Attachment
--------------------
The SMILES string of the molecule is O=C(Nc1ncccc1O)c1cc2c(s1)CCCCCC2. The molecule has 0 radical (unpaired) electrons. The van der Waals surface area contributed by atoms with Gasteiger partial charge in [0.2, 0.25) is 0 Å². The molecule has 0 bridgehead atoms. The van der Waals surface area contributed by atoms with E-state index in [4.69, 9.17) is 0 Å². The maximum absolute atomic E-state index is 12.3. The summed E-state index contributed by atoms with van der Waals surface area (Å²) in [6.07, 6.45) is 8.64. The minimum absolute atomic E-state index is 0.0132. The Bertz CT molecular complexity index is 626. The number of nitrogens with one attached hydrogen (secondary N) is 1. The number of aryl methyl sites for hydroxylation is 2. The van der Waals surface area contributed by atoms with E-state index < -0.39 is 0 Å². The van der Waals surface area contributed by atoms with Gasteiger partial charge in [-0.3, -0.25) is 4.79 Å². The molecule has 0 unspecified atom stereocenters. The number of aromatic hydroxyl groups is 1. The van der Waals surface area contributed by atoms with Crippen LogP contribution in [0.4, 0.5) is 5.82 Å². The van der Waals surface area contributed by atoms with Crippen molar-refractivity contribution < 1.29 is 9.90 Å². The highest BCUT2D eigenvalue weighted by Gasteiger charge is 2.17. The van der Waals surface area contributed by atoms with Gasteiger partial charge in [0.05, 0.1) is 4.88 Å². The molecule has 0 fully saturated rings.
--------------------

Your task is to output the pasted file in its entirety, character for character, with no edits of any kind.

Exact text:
The SMILES string of the molecule is O=C(Nc1ncccc1O)c1cc2c(s1)CCCCCC2. The molecule has 0 radical (unpaired) electrons. The van der Waals surface area contributed by atoms with Gasteiger partial charge in [0.2, 0.25) is 0 Å². The molecule has 0 bridgehead atoms. The van der Waals surface area contributed by atoms with E-state index in [4.69, 9.17) is 0 Å². The maximum absolute atomic E-state index is 12.3. The summed E-state index contributed by atoms with van der Waals surface area (Å²) in [6.07, 6.45) is 8.64. The minimum absolute atomic E-state index is 0.0132. The Bertz CT molecular complexity index is 626. The number of nitrogens with one attached hydrogen (secondary N) is 1. The number of aryl methyl sites for hydroxylation is 2. The van der Waals surface area contributed by atoms with E-state index < -0.39 is 0 Å². The van der Waals surface area contributed by atoms with Gasteiger partial charge in [-0.3, -0.25) is 4.79 Å². The molecule has 0 unspecified atom stereocenters. The number of aromatic hydroxyl groups is 1. The van der Waals surface area contributed by atoms with Crippen LogP contribution in [0.4, 0.5) is 5.82 Å². The van der Waals surface area contributed by atoms with Crippen molar-refractivity contribution < 1.29 is 9.90 Å². The highest BCUT2D eigenvalue weighted by Gasteiger charge is 2.17. The van der Waals surface area contributed by atoms with Gasteiger partial charge in [0.05, 0.1) is 4.88 Å². The molecule has 0 fully saturated rings.